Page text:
BUS FIRE! Are you prepared?


BUSRide Maintenance gathered representatives from two leading fire-suppression system manufacturers to discuss the ever-present threat of bus fires, and the recommended technologies and best practices to detect, suppress and extinguish bus operators’ worst nightmare.

The panelists for this discussion are:

Ed Rugglesdirector of marketing and salesFireaway, Inc. / Stat-X

Scott Starr director of marketing Firetrace International

Describe the technology and mechanisms at work in your proprietary fire suppression system and associated products.

Ed Ruggles: For buses and coaches, Stat-X technology is a bit different than most. The current trend in the motorcoach industry is to move away from dry chemicals.

Our technology is neither a dry chemical nor a clean gas; rather an alternative to a clean gas. We use a proprietary blend of micron-sized particulates of potassium housed in an unpressurized stainless container for suppression. Upon activation, an ultra-fine suspension of highly-ionized potassium fire-fighting particles will fill the protected area and suppress the fire. Stat-X is extremely affective on suppressing fires in engines, battery and electrical compartments.

Scott Starr: Firetrace systems originated from a growing need for reliable effective fire protection in harsh engine enclosures. These systems employ our proprietary pressurized polymer Firetrace Detection Tubing, which is excellent at quickly detecting a small, growing fire.

One noticeable feature is how it remains resilient even when covered in road grime. This tubing tolerates vibration, fluctuating temperatures and engine cleaning operations without any false activations.

Can you cite a recent event that exemplifies the constant threat of bus fires and validates your product?

Ruggles: A recent fire event reported by various news outlets describes a bus fire on Sydney Harbour that was initiated by an electrical malfunction in the engine bay at the back of the vehicle. In a final report into the incident, the investigators said it was likely that the fire was sparked by a short-circuit of auxiliary alternator cables where they crossed the edge of a rear-chassis rail. This bus did not have an integrated fire-suppression system.

Starr: The threat of fire onboard a bus is very real and ever present. A quick search of the news, or better yet Twitter (which offers almost real-time monitoring), shows bus and school bus fires occur almost daily.

What is your loudest, most emphatic message to bus and
coach operators concerning fire safety and onboard fire suppression systems?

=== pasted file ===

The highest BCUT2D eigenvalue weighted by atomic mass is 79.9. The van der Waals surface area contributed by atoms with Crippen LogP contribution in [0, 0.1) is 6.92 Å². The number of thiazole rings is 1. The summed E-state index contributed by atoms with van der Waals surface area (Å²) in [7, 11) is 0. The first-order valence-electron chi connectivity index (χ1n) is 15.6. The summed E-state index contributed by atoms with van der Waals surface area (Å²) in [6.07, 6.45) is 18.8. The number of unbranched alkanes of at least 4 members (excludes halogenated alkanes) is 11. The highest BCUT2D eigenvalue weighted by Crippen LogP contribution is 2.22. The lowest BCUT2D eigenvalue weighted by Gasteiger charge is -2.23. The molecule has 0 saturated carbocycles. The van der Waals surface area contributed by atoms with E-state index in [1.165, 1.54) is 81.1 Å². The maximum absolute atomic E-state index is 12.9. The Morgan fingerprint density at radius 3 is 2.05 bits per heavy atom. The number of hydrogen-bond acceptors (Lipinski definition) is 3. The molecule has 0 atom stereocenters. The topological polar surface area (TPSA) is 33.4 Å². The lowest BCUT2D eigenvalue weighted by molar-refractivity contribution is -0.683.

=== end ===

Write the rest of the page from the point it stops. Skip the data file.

Ruggles: We encourage owner-operators and municipalities to expand their view on procuring suppression systems that meet the hazards present and steer clear of low cost alternatives based on budgetary constraints. As more data becomes available regarding root causes of fires in buses and motorcoaches, I believe these folks are starting to see that the inexpensive alternatives might not deliver the results and benefit they really need or require. Selection of the solution to meet the hazard and not the budget is always the best path forward.

Starr: We know bus and coach operators face a lot of priorities that compete for budget dollars. We also know that a fire-suppression system certainly is not one that carries immediate visible value. Nonetheless, ask any operator who has endured a bus fire to name the greatest incurred loss. In most cases the answer will be the company’s loss of customer confidence, which in the long term may far exceed any immediate financial loss.

What do bus and coach operators need to know and understand to be compliant in fire safety, protection
and suppression?

Ruggles: Operators are not only protecting their assets, but also the people who rely on them to get from point A to point B safely, as well as the transportation network they are a part of. Do your homework on suppression options. Understand what potential fire hazards exist and look for the best solution for your platform or fleet. Once you have a solution integrated on the vehicle, it is extremely important that you keep it maintained and in proper working condition.

Starr: New approvals are now coming out of Europe specific to buses known as UNECE r107 and the RISE Institute’s P Mark. It is important to note that there are no such bus-specific approvals in the US. Nonetheless, while these approvals may not be enforceable in this country, they do provide an excellent framework for everyone as to the effectiveness of the assorted options in vehicular fire suppression.

These approvals also spell out the limitations for the systems, such as size, nozzle count and design limitations for an engine compartment’s volume and certify that the systems are effective in real-world bus fire scenarios and are evaluated not only against fire types and location, but also with varying airflow to ensure the systems will function as intended in the event of a fire.